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Ella Raines' legacy thriving in the Valley
SNOQUALMIE - Growing up in Snoqualmie Falls Cleo Soister was the neighbor of a girl named Ella Raines, who she remembers as being "kind of a pain - she sometimes liked to tie tin cans to the cow's tails."
Decades later Soister wryly admits, "The years go by so fast and nothing's as good as it used to be, including my memory."
When Raines and Soister were neighbors, Snoqualmie Falls was the logging mill town of the Snoqualmie Falls Lumber Company. Raines' father was employed by Weyerhaueser Co., as a dynamite engineer.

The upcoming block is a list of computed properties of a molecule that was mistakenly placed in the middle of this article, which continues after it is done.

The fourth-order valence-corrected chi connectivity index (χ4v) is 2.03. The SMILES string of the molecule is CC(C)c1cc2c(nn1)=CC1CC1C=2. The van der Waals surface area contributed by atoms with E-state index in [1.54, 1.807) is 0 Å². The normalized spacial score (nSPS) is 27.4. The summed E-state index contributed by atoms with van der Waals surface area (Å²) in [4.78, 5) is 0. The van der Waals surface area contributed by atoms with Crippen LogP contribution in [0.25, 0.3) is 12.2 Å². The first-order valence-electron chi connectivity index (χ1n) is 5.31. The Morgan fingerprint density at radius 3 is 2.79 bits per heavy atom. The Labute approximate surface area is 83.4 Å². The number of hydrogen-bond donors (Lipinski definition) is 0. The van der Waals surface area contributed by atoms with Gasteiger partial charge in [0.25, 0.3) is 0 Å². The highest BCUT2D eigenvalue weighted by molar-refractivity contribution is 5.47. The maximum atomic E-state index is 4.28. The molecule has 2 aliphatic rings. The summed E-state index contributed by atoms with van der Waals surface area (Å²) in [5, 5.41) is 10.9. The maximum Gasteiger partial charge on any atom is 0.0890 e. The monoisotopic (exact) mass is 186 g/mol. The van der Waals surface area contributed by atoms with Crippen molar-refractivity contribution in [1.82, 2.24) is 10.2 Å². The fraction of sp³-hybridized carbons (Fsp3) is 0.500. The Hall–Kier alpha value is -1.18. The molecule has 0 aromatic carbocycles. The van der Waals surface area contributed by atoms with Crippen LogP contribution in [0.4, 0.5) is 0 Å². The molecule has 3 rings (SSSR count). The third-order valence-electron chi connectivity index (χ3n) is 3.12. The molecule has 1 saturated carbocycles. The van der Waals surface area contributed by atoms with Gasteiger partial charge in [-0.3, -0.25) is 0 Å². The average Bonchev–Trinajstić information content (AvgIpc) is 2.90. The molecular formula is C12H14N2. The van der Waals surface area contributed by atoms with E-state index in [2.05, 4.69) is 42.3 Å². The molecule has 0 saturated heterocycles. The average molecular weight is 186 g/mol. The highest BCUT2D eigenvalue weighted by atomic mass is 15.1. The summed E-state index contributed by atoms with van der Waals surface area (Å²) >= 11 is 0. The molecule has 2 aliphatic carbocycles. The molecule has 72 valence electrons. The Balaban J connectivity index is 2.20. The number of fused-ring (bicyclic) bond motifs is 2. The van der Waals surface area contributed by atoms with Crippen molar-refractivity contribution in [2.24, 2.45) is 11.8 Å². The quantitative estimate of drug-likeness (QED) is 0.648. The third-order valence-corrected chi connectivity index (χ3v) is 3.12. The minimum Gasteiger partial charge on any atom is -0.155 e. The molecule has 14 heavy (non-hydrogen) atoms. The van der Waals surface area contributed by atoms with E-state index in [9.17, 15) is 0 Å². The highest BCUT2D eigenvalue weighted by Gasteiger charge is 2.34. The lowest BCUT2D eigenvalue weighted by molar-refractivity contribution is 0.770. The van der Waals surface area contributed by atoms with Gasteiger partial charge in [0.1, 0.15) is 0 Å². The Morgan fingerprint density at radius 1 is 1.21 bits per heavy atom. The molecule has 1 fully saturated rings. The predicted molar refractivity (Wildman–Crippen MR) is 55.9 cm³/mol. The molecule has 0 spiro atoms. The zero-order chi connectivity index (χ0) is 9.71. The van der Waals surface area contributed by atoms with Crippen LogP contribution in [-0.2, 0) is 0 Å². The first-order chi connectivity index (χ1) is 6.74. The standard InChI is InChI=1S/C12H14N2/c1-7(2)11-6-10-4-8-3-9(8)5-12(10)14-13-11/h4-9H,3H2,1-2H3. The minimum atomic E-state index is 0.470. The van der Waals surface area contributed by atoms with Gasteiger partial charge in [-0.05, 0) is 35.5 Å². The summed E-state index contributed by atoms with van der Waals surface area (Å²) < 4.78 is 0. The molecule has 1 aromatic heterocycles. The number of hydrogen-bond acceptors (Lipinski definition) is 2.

According to a "Whatever Happened To ..." column written by Don Tewkesbury for the Seattle Post-Intelligencer, Raines was discovered "by actor Charles Boyer while she was job-hunting in New York" a year after leaving the University of Washington where she had performed in college dramatics.
In 1943 she was cast as the female role in "Corvette K-225," co-starring Randolph Scott.
In 1944 LIFE magazine highlighted Raines and her starring role in "Phantom Lady." Raines appeared on the cover. "Phantom Lady" was "her first real chance to display her dewy beauty and genuine acting talent."